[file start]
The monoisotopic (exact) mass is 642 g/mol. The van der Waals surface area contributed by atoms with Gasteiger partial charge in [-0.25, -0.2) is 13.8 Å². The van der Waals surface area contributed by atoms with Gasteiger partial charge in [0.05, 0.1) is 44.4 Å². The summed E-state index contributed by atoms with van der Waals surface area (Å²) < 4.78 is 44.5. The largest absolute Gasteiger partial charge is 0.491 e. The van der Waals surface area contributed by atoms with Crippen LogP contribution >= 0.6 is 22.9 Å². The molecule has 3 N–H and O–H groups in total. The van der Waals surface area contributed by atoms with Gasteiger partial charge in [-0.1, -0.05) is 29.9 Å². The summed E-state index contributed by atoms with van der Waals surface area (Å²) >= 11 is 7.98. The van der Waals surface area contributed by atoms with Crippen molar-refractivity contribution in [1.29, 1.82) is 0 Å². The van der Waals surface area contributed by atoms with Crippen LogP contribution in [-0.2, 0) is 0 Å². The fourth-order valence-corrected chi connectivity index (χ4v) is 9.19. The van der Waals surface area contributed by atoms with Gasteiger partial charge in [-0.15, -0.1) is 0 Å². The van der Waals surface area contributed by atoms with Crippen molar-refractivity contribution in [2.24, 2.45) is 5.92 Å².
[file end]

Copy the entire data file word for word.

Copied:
The monoisotopic (exact) mass is 642 g/mol. The van der Waals surface area contributed by atoms with Gasteiger partial charge in [-0.25, -0.2) is 13.8 Å². The van der Waals surface area contributed by atoms with Gasteiger partial charge in [0.05, 0.1) is 44.4 Å². The summed E-state index contributed by atoms with van der Waals surface area (Å²) < 4.78 is 44.5. The largest absolute Gasteiger partial charge is 0.491 e. The van der Waals surface area contributed by atoms with Crippen LogP contribution >= 0.6 is 22.9 Å². The molecule has 3 N–H and O–H groups in total. The van der Waals surface area contributed by atoms with Gasteiger partial charge in [-0.1, -0.05) is 29.9 Å². The summed E-state index contributed by atoms with van der Waals surface area (Å²) >= 11 is 7.98. The van der Waals surface area contributed by atoms with Crippen molar-refractivity contribution in [1.29, 1.82) is 0 Å². The van der Waals surface area contributed by atoms with Crippen LogP contribution in [-0.2, 0) is 0 Å². The fourth-order valence-corrected chi connectivity index (χ4v) is 9.19. The van der Waals surface area contributed by atoms with Gasteiger partial charge in [-0.15, -0.1) is 0 Å². The van der Waals surface area contributed by atoms with Crippen molar-refractivity contribution in [2.24, 2.45) is 5.92 Å².